Lessons for laggards from learned legions’ laudable law linking

Through their “likes”, “shares” and “tweets”, the actions of our “friends”, “links” and “tweeps” regularly guide us to new stories, music, restaurants and countless other destinations.  It turns out these actions also give us a better understanding the legal framework that governs us.  It also turns out, that Twitter users are seemingly more effective at bringing law to the people than the mass media (more on that later).

You link, I click

You’ve probably seen this (or maybe you’ve done it).  Someone you are following includes a link in their post to a court case or piece of legislation in order to back up a point made or a comment offered.  While it may be a stretch to suggest that all followers are then better informed and more engaged citizens as a result of reading a primary legal source, it’s certainly no stretch to say because of social media that the possibility of broader understanding of the law exists like never before.  These laudable law links come from a learned legion – largely lawyers and other legal professionals.   

Links can be to court, government, commercial or other websites, but given the data at my fingertips, I will focus this article on links to CanLII

Using one of the many available third party apps that skim the Twitter fire hose, I spent a little time gauging the frequency with which Twitter users link to CanLII cases in their tweets.  I then dug in to the site analytics to see the volume of page views generated by a click through from a Twitter link.  In July 2011, the ratio of page views to Twitter links was greater than 2 to 1.  That’s not to suggest that every Twitter link resulted in 2 people clicking through to read the court case or statute as experiences vary depending on the subject matter of the tweet (i.e., newsworthy vs. esoteric) and the size and engagement of the Twitterer’s follower base.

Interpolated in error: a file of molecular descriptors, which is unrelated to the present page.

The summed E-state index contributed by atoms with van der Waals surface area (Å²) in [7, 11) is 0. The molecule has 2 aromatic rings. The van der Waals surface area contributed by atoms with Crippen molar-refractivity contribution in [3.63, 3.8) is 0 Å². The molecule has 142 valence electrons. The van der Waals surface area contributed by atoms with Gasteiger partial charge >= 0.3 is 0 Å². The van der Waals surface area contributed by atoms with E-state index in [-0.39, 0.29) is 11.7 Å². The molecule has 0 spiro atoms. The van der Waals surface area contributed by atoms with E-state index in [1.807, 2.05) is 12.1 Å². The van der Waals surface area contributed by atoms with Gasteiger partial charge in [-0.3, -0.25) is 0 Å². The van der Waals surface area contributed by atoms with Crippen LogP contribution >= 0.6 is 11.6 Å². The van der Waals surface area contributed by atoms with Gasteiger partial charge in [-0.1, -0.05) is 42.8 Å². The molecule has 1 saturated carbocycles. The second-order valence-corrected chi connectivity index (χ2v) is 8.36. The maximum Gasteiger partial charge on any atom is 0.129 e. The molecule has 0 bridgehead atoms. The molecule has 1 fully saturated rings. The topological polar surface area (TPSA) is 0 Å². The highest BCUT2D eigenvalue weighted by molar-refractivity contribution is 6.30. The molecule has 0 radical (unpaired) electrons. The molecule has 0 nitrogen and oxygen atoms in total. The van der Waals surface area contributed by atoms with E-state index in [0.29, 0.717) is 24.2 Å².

I’m not sure what passes for an average number of clicks on tweets with links, but it strikes me that the appetite for legal information must be pretty high to sustain a two to one ratio.  Sure this may not be a LOLcat level of click through traffic, but impressive nonetheless.  These numbers are especially interesting in light of the annual growth CanLII is seeing in page views originating from Twitter links:

 

  The actual numbers are CanLII proprietary (sorry!), but I will put them in perspective in discussing the linking laggards.   

 More words, less links?

After giving up 15-20 characters to provide a law link, and a few more for their handle, hat tips or RTs, Twitter users still manage to put their link in context with the 100 or so characters that remain.  In contrast, the major news websites will publish a 700-1000 word column that addresses or references a legal issue and will often not link to a source of primary law (whether court, government or other).                   

Each of the following sites drives traffic to CanLII cases, statutes and regulations, but none to the level driven by Twitter links:

www.cbc.ca

www.nationalpost.com

www.globeandmail.com

www.thestar.ca

www.ctv.ca

www.financialpost.com

 One of these sites drives appreciably more traffic to CanLII (about 3x the average of the others), but the resulting page views are still well below those driven by the twittering masses.

As there is no equivalent to the Twitter fire hose that would allow us to measure the actual number of links to CanLII documents placed on these sites, we are unable to determine whether the lower traffic is a function of fewer click throughs or fewer links – but given the substantial readership of each and the activity levels of their own comment pages, I am inclined to assume there are simply fewer links. 

Learning law